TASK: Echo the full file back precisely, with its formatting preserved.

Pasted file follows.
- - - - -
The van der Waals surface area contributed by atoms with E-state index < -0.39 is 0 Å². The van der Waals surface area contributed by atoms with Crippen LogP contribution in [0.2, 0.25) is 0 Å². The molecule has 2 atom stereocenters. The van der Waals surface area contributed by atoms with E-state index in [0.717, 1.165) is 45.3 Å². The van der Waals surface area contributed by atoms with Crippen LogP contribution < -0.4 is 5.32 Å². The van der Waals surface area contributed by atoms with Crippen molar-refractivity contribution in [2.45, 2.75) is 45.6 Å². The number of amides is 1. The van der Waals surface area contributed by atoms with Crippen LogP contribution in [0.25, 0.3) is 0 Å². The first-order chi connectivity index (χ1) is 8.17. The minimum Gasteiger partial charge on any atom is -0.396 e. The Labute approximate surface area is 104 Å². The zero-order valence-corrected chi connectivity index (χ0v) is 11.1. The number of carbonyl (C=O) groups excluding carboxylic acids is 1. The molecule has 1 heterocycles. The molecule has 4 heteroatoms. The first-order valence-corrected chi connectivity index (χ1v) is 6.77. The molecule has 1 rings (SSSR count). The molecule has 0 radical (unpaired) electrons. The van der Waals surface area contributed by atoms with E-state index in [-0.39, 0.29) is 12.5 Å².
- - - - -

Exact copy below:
The van der Waals surface area contributed by atoms with E-state index < -0.39 is 0 Å². The van der Waals surface area contributed by atoms with Crippen LogP contribution in [0.2, 0.25) is 0 Å². The molecule has 2 atom stereocenters. The van der Waals surface area contributed by atoms with E-state index in [0.717, 1.165) is 45.3 Å². The van der Waals surface area contributed by atoms with Crippen LogP contribution < -0.4 is 5.32 Å². The van der Waals surface area contributed by atoms with Crippen molar-refractivity contribution in [2.45, 2.75) is 45.6 Å². The number of amides is 1. The van der Waals surface area contributed by atoms with Crippen LogP contribution in [0.25, 0.3) is 0 Å². The first-order chi connectivity index (χ1) is 8.17. The minimum Gasteiger partial charge on any atom is -0.396 e. The Labute approximate surface area is 104 Å². The zero-order valence-corrected chi connectivity index (χ0v) is 11.1. The number of carbonyl (C=O) groups excluding carboxylic acids is 1. The molecule has 1 heterocycles. The molecule has 4 heteroatoms. The first-order valence-corrected chi connectivity index (χ1v) is 6.77. The molecule has 1 rings (SSSR count). The molecule has 0 radical (unpaired) electrons. The van der Waals surface area contributed by atoms with E-state index in [-0.39, 0.29) is 12.5 Å².